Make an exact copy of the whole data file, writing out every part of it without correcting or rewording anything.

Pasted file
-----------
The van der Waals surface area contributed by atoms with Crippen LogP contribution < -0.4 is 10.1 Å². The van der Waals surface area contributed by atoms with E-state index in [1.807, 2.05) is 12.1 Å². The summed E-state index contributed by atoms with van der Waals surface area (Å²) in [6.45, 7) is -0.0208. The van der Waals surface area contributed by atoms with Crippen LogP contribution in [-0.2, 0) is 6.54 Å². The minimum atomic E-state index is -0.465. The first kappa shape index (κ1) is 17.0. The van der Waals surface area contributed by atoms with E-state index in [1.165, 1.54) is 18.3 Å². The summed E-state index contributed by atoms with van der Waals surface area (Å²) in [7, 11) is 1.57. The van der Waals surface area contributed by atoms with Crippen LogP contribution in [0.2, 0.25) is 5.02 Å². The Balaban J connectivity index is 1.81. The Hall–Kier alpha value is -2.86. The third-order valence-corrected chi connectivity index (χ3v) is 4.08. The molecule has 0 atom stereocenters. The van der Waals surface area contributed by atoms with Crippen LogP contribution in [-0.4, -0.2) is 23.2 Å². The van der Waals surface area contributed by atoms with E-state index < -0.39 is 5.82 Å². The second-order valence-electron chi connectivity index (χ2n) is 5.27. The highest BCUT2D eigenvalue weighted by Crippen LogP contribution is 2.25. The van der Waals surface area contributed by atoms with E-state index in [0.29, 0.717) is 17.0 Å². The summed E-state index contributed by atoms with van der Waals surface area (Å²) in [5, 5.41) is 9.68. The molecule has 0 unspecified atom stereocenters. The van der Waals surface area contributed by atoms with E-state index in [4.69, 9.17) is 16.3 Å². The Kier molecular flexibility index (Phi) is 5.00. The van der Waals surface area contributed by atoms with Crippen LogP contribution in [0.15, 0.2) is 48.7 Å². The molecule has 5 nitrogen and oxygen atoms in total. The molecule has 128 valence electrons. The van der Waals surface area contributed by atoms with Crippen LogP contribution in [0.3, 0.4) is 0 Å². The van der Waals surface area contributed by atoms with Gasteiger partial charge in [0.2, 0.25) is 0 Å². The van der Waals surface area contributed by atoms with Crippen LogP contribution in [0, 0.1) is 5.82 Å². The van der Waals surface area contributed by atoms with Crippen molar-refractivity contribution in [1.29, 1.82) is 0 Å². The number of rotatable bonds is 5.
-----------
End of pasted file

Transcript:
The van der Waals surface area contributed by atoms with Crippen LogP contribution < -0.4 is 10.1 Å². The van der Waals surface area contributed by atoms with E-state index in [1.807, 2.05) is 12.1 Å². The summed E-state index contributed by atoms with van der Waals surface area (Å²) in [6.45, 7) is -0.0208. The van der Waals surface area contributed by atoms with Crippen LogP contribution in [-0.2, 0) is 6.54 Å². The minimum atomic E-state index is -0.465. The first kappa shape index (κ1) is 17.0. The van der Waals surface area contributed by atoms with E-state index in [1.165, 1.54) is 18.3 Å². The summed E-state index contributed by atoms with van der Waals surface area (Å²) in [7, 11) is 1.57. The van der Waals surface area contributed by atoms with Crippen LogP contribution in [0.2, 0.25) is 5.02 Å². The Balaban J connectivity index is 1.81. The Hall–Kier alpha value is -2.86. The third-order valence-corrected chi connectivity index (χ3v) is 4.08. The molecule has 0 atom stereocenters. The van der Waals surface area contributed by atoms with Crippen LogP contribution in [-0.4, -0.2) is 23.2 Å². The van der Waals surface area contributed by atoms with E-state index < -0.39 is 5.82 Å². The second-order valence-electron chi connectivity index (χ2n) is 5.27. The highest BCUT2D eigenvalue weighted by Crippen LogP contribution is 2.25. The van der Waals surface area contributed by atoms with E-state index in [0.29, 0.717) is 17.0 Å². The summed E-state index contributed by atoms with van der Waals surface area (Å²) in [5, 5.41) is 9.68. The molecule has 0 unspecified atom stereocenters. The van der Waals surface area contributed by atoms with E-state index in [4.69, 9.17) is 16.3 Å². The Kier molecular flexibility index (Phi) is 5.00. The van der Waals surface area contributed by atoms with Crippen LogP contribution in [0.15, 0.2) is 48.7 Å². The molecule has 5 nitrogen and oxygen atoms in total. The molecule has 128 valence electrons. The van der Waals surface area contributed by atoms with Crippen LogP contribution in [0.3, 0.4) is 0 Å². The van der Waals surface area contributed by atoms with Gasteiger partial charge in [0.2, 0.25) is 0 Å². The van der Waals surface area contributed by atoms with Crippen LogP contribution in [0, 0.1) is 5.82 Å². The van der Waals surface area contributed by atoms with Crippen molar-refractivity contribution in [1.29, 1.82) is 0 Å². The number of rotatable bonds is 5.